French team frustrated over wrong tactic

By Jean-François Quénet and Hedwig Kröner in Varese, Italy The French team had expected to be the...

By Jean-François Quénet and Hedwig Kröner in Varese, Italy

The French team had expected to be the underdog of the World Championships in Varese but had nothing to celebrate at the end of the week. Since France's best result before the final event, the elite men's road race, was Cyril Gautier's sixth place in the U23 men's road race, the country where the UCI was founded in 1900 ended their Italian campaign with only one accomplishment to celebrate: its national federation is no longer politically banned from international cycling after an agreement was reached between the UCI and the directors of the Tour de France.

In Sunday's elite men's road race, there were no Frenchmen in the 15-man group that played for the win. The team's captain and best performer of the year Sylvain Chavanel wasn't too happy with finishing in 53rd. His future teammate at Quick Step, Jérôme Pineau, finished the race as the highest ranked Frenchman in 19th position. "We had a tactic," Pineau revealed. "Sylvain was supposed to wait for the last lap and I was being saved for an eventual sprint."

Having a pre-determined tactic was a step up for the French team, which often heads to the race with a see-how-it-goes approach. Since the last French win by Laurent Brochard in 1997, the French have managed to win two bronze medals at the Worlds: Jean-Cyril Robin in 1999 and Anthony Geslin in 2005.

National coach Frédéric Moncassin seemed down after France's poor result in Varese. "I'm disappointed and frustrated because we could have done better," he said. "The team generally speaking was at a good level. Chavanel waited, I hope I haven't prevented him from having gotten ahead."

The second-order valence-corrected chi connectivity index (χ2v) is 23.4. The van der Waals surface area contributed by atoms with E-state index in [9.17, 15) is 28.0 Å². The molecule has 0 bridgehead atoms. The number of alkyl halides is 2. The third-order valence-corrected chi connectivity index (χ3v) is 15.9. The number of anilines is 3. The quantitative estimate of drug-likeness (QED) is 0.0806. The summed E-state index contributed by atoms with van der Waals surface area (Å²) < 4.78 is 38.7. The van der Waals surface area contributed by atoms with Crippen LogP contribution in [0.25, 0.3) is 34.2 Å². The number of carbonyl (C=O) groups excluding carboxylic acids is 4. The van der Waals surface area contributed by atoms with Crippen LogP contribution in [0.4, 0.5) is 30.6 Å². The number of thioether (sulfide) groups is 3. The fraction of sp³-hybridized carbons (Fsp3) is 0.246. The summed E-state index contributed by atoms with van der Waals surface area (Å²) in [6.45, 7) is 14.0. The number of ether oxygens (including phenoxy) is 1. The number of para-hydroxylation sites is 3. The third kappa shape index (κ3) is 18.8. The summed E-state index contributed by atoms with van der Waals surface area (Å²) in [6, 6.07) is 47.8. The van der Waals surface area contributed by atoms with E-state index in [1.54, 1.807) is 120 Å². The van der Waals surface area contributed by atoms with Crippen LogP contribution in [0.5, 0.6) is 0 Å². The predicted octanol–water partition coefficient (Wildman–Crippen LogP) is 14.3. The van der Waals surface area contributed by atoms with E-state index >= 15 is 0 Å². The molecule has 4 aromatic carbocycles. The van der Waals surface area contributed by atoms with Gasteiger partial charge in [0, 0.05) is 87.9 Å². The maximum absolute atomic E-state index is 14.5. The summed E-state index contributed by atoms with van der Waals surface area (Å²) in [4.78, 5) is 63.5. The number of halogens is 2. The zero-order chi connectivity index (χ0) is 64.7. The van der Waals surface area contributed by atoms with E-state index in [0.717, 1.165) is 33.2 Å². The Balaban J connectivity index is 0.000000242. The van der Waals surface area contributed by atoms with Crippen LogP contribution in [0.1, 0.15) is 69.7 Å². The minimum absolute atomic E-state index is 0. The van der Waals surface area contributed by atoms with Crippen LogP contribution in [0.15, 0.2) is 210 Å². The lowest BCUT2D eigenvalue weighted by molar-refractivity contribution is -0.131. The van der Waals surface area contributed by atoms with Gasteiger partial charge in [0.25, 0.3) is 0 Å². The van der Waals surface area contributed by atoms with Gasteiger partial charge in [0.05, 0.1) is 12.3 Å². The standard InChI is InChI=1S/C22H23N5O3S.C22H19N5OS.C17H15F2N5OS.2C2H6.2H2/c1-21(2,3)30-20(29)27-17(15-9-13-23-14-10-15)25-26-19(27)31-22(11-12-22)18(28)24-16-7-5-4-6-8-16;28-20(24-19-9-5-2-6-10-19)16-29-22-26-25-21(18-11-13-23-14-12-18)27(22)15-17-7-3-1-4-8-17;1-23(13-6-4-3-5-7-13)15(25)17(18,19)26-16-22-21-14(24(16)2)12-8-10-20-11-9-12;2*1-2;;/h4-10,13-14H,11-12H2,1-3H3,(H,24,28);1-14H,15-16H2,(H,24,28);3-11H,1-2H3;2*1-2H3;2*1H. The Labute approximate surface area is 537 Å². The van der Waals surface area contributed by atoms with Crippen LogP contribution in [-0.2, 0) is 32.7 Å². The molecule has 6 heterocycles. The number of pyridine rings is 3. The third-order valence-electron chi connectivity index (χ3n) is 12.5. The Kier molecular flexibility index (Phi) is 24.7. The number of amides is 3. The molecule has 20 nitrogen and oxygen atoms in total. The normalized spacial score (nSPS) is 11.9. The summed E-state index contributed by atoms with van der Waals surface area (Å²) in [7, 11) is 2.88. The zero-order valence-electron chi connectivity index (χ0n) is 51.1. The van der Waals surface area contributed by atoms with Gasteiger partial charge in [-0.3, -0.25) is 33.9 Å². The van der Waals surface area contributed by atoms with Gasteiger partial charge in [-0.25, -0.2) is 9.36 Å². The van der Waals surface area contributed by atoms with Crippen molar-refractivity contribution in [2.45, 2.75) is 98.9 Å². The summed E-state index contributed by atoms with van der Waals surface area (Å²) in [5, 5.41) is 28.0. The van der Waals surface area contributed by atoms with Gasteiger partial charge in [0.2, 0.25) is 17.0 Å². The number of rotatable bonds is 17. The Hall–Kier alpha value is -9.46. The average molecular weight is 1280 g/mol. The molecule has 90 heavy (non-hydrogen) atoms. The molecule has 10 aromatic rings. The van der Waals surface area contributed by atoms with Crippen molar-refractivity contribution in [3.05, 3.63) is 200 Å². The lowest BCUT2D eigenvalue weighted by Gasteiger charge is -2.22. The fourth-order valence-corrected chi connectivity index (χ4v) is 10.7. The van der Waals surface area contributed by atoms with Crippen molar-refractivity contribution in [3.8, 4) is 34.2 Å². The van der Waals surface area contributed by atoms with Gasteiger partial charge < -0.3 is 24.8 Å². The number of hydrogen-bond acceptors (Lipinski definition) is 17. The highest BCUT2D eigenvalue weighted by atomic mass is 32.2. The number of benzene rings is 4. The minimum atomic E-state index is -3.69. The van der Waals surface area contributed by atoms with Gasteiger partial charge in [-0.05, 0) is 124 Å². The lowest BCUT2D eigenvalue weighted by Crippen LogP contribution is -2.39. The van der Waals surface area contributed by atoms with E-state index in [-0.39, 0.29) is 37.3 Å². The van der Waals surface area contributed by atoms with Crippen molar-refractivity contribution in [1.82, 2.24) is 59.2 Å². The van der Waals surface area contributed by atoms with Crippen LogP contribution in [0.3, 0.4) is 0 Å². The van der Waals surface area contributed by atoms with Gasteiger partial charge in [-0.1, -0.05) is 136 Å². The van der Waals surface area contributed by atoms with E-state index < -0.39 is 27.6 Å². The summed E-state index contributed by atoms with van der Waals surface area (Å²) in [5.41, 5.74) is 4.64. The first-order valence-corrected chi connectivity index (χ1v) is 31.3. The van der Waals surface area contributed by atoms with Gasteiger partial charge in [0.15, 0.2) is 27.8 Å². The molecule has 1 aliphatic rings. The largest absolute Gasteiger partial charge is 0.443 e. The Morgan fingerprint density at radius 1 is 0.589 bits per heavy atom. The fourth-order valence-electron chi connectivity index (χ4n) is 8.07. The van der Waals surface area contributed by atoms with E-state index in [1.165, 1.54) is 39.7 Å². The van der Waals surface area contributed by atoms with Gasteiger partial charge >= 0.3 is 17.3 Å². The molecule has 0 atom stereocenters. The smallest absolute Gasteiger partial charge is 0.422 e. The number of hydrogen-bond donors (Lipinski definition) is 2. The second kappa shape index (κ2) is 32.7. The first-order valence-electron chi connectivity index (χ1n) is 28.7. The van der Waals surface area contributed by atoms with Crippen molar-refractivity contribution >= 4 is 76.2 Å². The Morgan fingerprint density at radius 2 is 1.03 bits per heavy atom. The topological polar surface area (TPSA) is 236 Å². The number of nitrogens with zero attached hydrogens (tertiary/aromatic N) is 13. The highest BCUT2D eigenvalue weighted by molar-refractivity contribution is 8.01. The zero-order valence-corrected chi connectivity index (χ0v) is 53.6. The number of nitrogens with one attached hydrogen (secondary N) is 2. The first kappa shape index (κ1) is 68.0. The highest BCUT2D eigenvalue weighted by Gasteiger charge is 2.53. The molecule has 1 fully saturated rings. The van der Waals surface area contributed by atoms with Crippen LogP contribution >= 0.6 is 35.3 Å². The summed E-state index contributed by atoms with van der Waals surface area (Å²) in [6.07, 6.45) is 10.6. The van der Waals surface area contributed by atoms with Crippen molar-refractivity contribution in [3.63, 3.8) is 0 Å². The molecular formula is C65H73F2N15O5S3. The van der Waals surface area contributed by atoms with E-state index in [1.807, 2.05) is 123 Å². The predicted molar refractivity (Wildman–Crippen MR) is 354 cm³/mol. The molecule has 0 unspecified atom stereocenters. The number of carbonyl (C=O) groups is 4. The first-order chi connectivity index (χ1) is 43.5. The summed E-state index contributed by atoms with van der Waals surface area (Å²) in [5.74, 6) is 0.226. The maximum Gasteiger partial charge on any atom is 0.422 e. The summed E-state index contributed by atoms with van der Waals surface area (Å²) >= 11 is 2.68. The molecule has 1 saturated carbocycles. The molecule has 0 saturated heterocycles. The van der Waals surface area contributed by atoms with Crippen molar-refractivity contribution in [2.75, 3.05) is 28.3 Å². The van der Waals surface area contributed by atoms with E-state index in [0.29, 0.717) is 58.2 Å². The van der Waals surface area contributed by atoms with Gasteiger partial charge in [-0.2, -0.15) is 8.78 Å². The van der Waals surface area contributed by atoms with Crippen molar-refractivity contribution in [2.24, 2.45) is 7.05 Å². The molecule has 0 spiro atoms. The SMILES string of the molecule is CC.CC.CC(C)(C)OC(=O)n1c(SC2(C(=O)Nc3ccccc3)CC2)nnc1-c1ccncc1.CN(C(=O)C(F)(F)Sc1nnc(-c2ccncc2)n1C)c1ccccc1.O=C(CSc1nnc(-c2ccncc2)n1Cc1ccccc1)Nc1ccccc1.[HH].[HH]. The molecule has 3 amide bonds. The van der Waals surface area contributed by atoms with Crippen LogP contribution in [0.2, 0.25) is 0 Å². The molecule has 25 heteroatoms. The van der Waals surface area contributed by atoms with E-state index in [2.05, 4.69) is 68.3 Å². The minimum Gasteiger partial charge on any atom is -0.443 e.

On the penultimate lap, Chavanel had still looked easy on the second, more dragging climb of the circuit. Still, the Frenchman had to settle for the 53rd ultimately, after he gambled that the favourites' group would keep the race together for the final lap.

He had to realize his race was over when former World Champion Paolo Bettini stared to shake hands in the chase group, saying his goodbyes to pro cycling. A breakaway including the later winner Alessandro Ballan was off the front, as the Italian team's race tactics worked out perfectly to trap such important contenders as Oscar Freire and Alejandro Valverde from Spain.

"I respected my instruction," Chavanel seconded the team's tactic outlined by Moncassin. "I followed the favourites, but in the end, I got trapped in that sprinter's group around Freire, Boonen and Bettini," he said, nevertheless smiling. "I wanted to wait for the final lap to make my move. I should have anticipated. It's frustrating, as I felt really good."

The Frenchman couldn't help admiring the perfect strategy of the Italian team, which got the Squadra Azzurra its third rainbow jersey in a row. "The Italians really played their cards well. Everybody was deceived! The Spanish, too, lost out completely," he added.

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